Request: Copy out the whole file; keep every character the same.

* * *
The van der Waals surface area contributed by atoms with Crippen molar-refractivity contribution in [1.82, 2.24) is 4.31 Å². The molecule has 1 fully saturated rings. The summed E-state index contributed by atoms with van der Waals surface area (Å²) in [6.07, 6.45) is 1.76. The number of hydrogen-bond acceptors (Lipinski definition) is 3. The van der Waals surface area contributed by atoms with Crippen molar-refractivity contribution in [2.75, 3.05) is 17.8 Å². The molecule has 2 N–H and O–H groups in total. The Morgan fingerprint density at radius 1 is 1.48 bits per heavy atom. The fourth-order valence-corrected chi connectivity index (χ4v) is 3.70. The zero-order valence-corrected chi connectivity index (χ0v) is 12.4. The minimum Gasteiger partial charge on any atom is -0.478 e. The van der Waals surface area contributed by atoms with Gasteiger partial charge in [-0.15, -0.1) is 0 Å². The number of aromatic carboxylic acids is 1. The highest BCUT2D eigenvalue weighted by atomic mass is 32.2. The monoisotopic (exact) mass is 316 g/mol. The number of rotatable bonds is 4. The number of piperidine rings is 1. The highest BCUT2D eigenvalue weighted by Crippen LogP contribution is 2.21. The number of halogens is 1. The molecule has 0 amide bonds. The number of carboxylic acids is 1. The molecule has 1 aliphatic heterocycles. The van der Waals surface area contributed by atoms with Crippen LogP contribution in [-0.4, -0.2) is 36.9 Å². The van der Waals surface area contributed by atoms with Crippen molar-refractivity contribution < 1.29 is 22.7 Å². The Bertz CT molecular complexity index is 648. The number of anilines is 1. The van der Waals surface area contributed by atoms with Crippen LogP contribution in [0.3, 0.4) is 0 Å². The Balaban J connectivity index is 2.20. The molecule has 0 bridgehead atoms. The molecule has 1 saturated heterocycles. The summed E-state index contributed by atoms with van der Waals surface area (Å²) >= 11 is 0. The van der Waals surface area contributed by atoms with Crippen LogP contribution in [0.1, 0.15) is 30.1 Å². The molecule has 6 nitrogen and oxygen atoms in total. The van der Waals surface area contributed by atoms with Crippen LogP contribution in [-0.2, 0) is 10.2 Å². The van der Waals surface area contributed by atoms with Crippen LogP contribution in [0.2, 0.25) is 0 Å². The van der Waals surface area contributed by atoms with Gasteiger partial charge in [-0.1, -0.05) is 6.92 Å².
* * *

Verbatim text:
The van der Waals surface area contributed by atoms with Crippen molar-refractivity contribution in [1.82, 2.24) is 4.31 Å². The molecule has 1 fully saturated rings. The summed E-state index contributed by atoms with van der Waals surface area (Å²) in [6.07, 6.45) is 1.76. The number of hydrogen-bond acceptors (Lipinski definition) is 3. The van der Waals surface area contributed by atoms with Crippen molar-refractivity contribution in [2.75, 3.05) is 17.8 Å². The molecule has 2 N–H and O–H groups in total. The Morgan fingerprint density at radius 1 is 1.48 bits per heavy atom. The fourth-order valence-corrected chi connectivity index (χ4v) is 3.70. The zero-order valence-corrected chi connectivity index (χ0v) is 12.4. The minimum Gasteiger partial charge on any atom is -0.478 e. The van der Waals surface area contributed by atoms with Gasteiger partial charge in [-0.15, -0.1) is 0 Å². The number of aromatic carboxylic acids is 1. The highest BCUT2D eigenvalue weighted by atomic mass is 32.2. The monoisotopic (exact) mass is 316 g/mol. The number of rotatable bonds is 4. The number of piperidine rings is 1. The highest BCUT2D eigenvalue weighted by Crippen LogP contribution is 2.21. The number of halogens is 1. The molecule has 0 amide bonds. The number of carboxylic acids is 1. The molecule has 1 aliphatic heterocycles. The van der Waals surface area contributed by atoms with Crippen LogP contribution in [-0.4, -0.2) is 36.9 Å². The van der Waals surface area contributed by atoms with Crippen molar-refractivity contribution < 1.29 is 22.7 Å². The Bertz CT molecular complexity index is 648. The number of anilines is 1. The van der Waals surface area contributed by atoms with Crippen LogP contribution in [0.3, 0.4) is 0 Å². The Balaban J connectivity index is 2.20. The molecule has 0 bridgehead atoms. The molecule has 1 saturated heterocycles. The summed E-state index contributed by atoms with van der Waals surface area (Å²) >= 11 is 0. The van der Waals surface area contributed by atoms with Crippen LogP contribution in [0.1, 0.15) is 30.1 Å². The molecule has 6 nitrogen and oxygen atoms in total. The van der Waals surface area contributed by atoms with Crippen LogP contribution in [-0.2, 0) is 10.2 Å². The van der Waals surface area contributed by atoms with Crippen LogP contribution in [0.2, 0.25) is 0 Å². The van der Waals surface area contributed by atoms with Gasteiger partial charge in [-0.1, -0.05) is 6.92 Å².